Vlad Centea: We always adopted new software tools, and we always used a lot of technology. Now we find sometimes new use cases for existing tools, we use some of them more often, or we migrate from one tool to another in the same category. As I said before, we had offices in 2 countries before COVID, and we are a technology company that loves to adopt or create software. When the restrictions hit, we had to follow the same way of doing things locally as we did before with cross-border people. Of course, we noticed that some local meetings changed, and some of the dynamics of team communication changed for the local teams. However, we did not see a decrease in productivity or engagement. We also put in place more communication channels (replacing water-cooler talk), and we also implemented a virtual shares program.

Who are your competitors? And how do you plan to stay in the game?

Vlad Centea: Platforms or products that create engaging interactions with users are employee engagement platforms like Bonusly (for peer recognition) or Tiny pulse for (pulse surveys) and Gamitize as a generic gamification platform. In the customer loyalty space, there are very heavy solutions, but most of them are focused on earn and burn and monolithic product architecture. Basically, although it looks like a crowded market, our value proposition of reducing the number of interactions, listen to the customers before you speak to them, and shape your digital interface and journey to fit exactly your company and your community is unique right now. Our winning “less is more” method is in digital interactions, and community engagement is new in the Retail and HR sectors (and in most non-digitally-born companies like TikTok, tinder, uber, Duolingo…).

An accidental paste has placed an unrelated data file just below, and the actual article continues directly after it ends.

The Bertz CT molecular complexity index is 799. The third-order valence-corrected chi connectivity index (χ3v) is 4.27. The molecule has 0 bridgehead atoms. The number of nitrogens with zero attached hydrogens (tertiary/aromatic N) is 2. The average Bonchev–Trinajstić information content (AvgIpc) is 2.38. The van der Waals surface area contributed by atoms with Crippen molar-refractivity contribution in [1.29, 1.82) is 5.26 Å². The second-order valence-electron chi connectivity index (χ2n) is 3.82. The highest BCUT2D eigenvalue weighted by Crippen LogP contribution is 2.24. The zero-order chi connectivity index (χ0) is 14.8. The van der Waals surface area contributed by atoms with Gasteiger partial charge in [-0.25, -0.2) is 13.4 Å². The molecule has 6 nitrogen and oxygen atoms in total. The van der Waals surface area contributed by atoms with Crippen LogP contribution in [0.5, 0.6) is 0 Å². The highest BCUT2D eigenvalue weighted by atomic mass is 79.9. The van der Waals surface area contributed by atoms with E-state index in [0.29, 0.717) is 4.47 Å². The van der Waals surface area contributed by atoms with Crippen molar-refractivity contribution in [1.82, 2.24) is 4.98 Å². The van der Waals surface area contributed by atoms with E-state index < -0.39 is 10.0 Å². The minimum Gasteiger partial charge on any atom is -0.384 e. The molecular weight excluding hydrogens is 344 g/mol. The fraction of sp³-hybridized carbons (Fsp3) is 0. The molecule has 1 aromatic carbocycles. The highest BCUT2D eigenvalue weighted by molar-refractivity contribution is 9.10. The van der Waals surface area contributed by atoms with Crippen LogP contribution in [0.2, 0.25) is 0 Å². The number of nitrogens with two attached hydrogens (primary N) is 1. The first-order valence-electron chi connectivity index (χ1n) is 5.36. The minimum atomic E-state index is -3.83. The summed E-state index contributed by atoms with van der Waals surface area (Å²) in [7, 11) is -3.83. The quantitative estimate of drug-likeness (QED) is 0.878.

Your final thoughts?

Vlad Centea: The only thing I did not mention about our product in all this interview is that we use blockchain infrastructure for storing the value generated by the people’s interactions in the forms of tokens that can be later used to buy rewards. However, there is a reason for that: for our customers, the only thing that matters is their experience and the extra value they get. Using blockchain infrastructure in our case translates into the advantage of using earned tokens across various brands and companies and the ability to exchange them freely. Technically you can implement all this functionality on a centralized platform and connect partners with API, so the only big difference in using blockchain in our case is creating an open ecosystem in which the partnerships and integration between the companies can be done without our consent. Also, using public infrastructure for transacting and issuing tokens does not lock customers in our platform or ecosystem; basically, the ecosystem boundaries are defined by the token, not by our platform. But again, this is not a selling point to an end-user and becomes a selling point to a company only when their engagement program starts to scale, and their ecosystem expands.

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Kossi Adzo is the editor and author of He is software engineer. Innovation, Businesses and companies are his passion. He filled several patents in IT & Communication technologies. He manages the technical operations at